Round one held a Southwest opponent, last seeded Sonoma State, for UCSB. That one was a five point win for the Skirts, 13-8. They’d take on British Columbia next, promptly falling into an 0-3 hole. Their first half was plagued with red zone drops and point-extending mistakes. Still, victory belonged to Santa Barbara, scoring on double game point to win 10-9.
Finally, Central Florida came calling, and Santa Barbara was not home for the first half. But they arrived, storming back to win yet another double game point affair.
It was no wonder UCSB didn’t have it in them to battle Western Washington. Back to back games they climbed out of holes they dug themselves and won with late game heroics. By the time they lined up across from Western, the Santa Barbara ladies had played 67 points while WWU had logged just 38.
We know about the talent on the Santa Barbara roster. They create a lot of match up issues with their tall handlers and speedy downfield threats. But their inefficiencies keep catching up to them. Slow starts and long points drain the energy out of their shallow roster. All in all, the weekend was good for UCSB, with a pair of wins over UBC, a huge win over Central Florida, and W’s against #21 UCLA and #25 UC-Davis.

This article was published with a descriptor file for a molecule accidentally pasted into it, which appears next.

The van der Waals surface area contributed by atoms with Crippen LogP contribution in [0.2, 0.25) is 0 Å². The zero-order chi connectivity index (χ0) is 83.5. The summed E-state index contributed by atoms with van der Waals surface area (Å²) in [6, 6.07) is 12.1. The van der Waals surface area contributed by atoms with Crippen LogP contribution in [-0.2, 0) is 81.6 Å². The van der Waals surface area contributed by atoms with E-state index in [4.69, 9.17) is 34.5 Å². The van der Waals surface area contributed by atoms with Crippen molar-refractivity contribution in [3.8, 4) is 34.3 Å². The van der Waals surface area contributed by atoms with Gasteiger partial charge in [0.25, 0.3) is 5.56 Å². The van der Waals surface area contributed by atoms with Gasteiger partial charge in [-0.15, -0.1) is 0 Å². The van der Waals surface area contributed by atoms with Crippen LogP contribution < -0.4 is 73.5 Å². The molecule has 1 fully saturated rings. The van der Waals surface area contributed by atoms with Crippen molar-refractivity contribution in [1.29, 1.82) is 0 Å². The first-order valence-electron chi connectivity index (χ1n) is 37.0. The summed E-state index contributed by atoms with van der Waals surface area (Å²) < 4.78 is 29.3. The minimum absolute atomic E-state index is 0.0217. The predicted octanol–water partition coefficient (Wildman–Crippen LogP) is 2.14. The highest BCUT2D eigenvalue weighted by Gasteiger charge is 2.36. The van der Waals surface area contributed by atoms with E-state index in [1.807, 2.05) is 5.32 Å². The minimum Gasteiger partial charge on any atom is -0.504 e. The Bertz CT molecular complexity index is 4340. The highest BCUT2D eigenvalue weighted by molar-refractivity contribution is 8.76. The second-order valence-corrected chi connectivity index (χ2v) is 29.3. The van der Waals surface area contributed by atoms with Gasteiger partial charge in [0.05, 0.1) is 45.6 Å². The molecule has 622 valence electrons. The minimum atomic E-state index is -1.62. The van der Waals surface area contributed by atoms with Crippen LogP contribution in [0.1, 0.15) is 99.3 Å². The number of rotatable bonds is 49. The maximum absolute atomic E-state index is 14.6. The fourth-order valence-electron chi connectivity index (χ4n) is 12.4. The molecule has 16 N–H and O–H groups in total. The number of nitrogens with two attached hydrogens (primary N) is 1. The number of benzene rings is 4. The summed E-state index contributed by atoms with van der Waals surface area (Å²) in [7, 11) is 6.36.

Yet UC-Santa Barbara might just be thinking of what could have been.
#11 British Columbia Thunderbids Live Up to Talented & Inconsistent Billing
UBC’s debut at Stanford Invite were expectedly erratic. A young, talented team making early season adjustments showed up to the fields and played just like that.
All but one of their seven games was close. Their opening losses to Western Washington and UC-Santa Barbara – 7-10 and 9-10, respectively – were both games they had opportunities to win. The T-Birds ugly 9-6 performance against UCLA was filled with lengthy and turnover filled points. And their 9-13 loss to Central Florida came after a late game run took the game from a 9-9 tie to a four point loss.
Sunday brought mostly more of the same, save a blowout of last seeded Sonoma State. The T-Birds eked out an important 10-8 win over fellow Northwest squad Washington. They followed that up with an 10-12 loss to UCSB.
It was clear this team was still figuring it out. Mira Donaldson was the confident and dangerous thrower we expected her to be. The team is still integrating players into new positions. A much more polished squad should show up for the Northwest Challenge, but early returns show a healthy potential.
…UC-Davis made the most of their opportunity to join the field, being invited to take Carleton’s place late on Friday and putting together some exciting performances Saturday…big props to Ryan Thompson, who stepped into to TD at the last moment and weathered a chaotic set of circumstances with grace…Wisconsin definitely played the part of a team that hadn’t been outside much and they are just trying to piece things together; anything could happen in at North Central Regionals…UCLA may be finding their ceiling, struggling to beat top teams; can they get over the hump at NW Challenge?…